Final tip: most recipes called for more maple syrup, but I have found that a little bit is all you need to add some sweetness but not overpower the other flavors.

If you’re interested in health benefits of cinnamon and maple syrup consider yourself thus informed!

Waffles. Mmm… Yes.

waffle

Ahhh… winter break.  Vacation.  Lazy mornings.  Waffles.

Just a peek into Michelle’s train of thought on this crisp (OK, yes: by So-Cal standards) Sunday morn.

You may notice that my waffles are stacked.  In a pile.  A BIG pile.  It’s rather a bit of work to make waffles.  Pancakes and French toast are easier as I can grab my handy-dandy double burner griddle and whip up those little honeys six at a time.

Not so with waffles.  One.  At.  A.  Time.  That’s how you do waffles.  So if I’m in waffle mode I capitalize on the vibe.  The extras will either sit in the fridge for toasting up over the next few days, or slip into the freezer for a future breakfast of fun.

Just in case you’re wondering, I have done a fair bit of breakfast recipe searching.  These waffles are dang tasty.

Michelle’s Buttermilk Waffles

Ingredients: 2 cups whole wheat flour,  1 tsp each of these: baking powder, baking soda, salt, 2 eggs, 2 cups buttermilk, dash vanilla, 1/2 cup vegetable oil.

Directions: mix it up and pour into your waffle iron.  Even though my waffle iron has a non stick surface (I’ve never seen one any other way) I still brush a little oil on both sides between every pour.  Top with maple syrup, honey, powdered sugar, jam… so many lazy mornings ahead, so many waffle topping options!

Tips: Double the above recipe and then you can just pour that skinny carton of buttermilk right in as it’s four cups!

Gluten free friends: I substituted the wheat flour in Josie’s waffles with Pamela’s Gluten/Wheat free pancake mix/flour.  Worked fine and they taste great–although they did cook a heckuva lot faster than the other ones.  Just a heads-up.

Adventures in Chili, Parte Dos!

chili on potato

OK.  So here’s a chili option for all you gluten free guys and gals (or not, whatever): Chili on a baked potato!  Yu-uhm.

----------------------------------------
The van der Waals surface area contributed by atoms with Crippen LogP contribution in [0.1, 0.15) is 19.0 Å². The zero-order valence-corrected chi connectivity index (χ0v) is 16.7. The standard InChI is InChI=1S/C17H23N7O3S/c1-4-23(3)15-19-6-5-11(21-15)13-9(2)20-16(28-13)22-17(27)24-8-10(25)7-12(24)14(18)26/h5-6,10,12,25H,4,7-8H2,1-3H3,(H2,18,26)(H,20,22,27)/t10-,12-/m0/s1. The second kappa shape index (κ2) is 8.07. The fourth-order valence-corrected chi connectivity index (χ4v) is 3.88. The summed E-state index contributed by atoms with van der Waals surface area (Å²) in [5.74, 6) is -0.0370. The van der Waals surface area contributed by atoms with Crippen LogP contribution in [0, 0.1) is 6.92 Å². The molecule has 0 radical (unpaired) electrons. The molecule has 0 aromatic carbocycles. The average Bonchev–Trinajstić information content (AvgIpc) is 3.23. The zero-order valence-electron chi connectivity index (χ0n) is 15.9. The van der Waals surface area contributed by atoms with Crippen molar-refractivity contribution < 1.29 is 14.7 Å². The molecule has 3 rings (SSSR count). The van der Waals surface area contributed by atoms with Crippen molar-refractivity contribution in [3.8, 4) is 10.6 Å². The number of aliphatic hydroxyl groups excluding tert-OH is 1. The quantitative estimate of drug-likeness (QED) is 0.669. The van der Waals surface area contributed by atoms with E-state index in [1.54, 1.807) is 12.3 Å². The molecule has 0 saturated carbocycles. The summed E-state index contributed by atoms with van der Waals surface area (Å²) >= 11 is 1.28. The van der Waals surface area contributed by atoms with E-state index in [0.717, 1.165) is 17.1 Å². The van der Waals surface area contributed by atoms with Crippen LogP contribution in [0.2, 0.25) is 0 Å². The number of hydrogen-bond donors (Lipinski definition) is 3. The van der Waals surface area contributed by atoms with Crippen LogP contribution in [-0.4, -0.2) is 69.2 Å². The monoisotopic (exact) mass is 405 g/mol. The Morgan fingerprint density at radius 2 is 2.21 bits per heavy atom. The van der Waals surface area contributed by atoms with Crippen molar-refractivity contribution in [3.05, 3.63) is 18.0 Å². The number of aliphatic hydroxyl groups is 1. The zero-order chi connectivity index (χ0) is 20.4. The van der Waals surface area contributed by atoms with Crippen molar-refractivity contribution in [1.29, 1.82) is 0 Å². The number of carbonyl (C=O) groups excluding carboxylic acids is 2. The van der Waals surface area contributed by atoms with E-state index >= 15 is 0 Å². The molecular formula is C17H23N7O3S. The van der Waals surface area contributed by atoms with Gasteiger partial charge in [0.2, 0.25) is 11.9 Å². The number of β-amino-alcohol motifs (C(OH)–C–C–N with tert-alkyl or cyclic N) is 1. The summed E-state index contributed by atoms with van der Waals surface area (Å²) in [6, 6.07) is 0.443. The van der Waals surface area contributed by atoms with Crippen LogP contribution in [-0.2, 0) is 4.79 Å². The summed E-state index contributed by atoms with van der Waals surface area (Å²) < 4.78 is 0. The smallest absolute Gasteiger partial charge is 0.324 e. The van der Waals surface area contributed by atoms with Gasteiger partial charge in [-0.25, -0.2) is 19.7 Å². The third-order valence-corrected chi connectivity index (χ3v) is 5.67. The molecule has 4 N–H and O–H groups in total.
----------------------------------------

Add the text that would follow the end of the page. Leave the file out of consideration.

I like my tater-chili topped with a dollop of Greek style yogurt and a dash of hot sauce.

Or… my versatile chili is so, uh, versatile that you can even slap it on a tortilla with some taco fixings (Yes!  It’s true!):

chili on tortilla

Here is my chili/bean burrito with some (you guessed it) hot sauce, fresh cabbage, little shredded cheese maybe (I can’t remember and it might be tucked inside.)

One recipe for easy-peasy Chili and look at all the fun you can have!  I know.  You’re welcome.

And, ladies and gentlemen, I’m still not done… but you’ll have to tune in Friday for my final cha-cha-chili post.

On a side note and because I’m not done with my coffee yet so I may as well keep typing… I was once informed by a Texan that real chili doesn’t even have beans in it.  Being of Latino-German heritage and growing up in Minnesota, I was unaware of this.  So, if you’re from Houston and you’re reading this entry, please reserve judgement.

I’m not Tex-Mex, I’m “Min-Mex.”   Forgive me.  I don’t mean to offend… 🙂

Coffee complete.  Have a great day everyone!

Michelle’s Easy-Peasy Chili

Ingredients: 2 tbsp. olive oil, 1/2 med onion (diced), 1 clove crushed garlic, 2 med bell peppers (diced–approximately 1 1/2 cups), Two 15 oz. cans black beans (with liquid–don’t drain’em!), One 15 oz. can diced, stewed or crushed tomatoes, One 6 oz. can tomato paste, 1 1/2 tsp. chili powder, salt and pepper to taste.

Directions: Simmer onion (any kind will do,) garlic and olive oil for a few minutes.  Add bell pepper and cook until peppers start to soften.  Add everything else, stir and bring to a boil/simmer until peppers are fully cooked.  You.  Are.  Done.

(OK.  Yes you can top off your creation with shredded cheese, diced onions, sour cream, what have you… Then.  You.  Are.  Done.)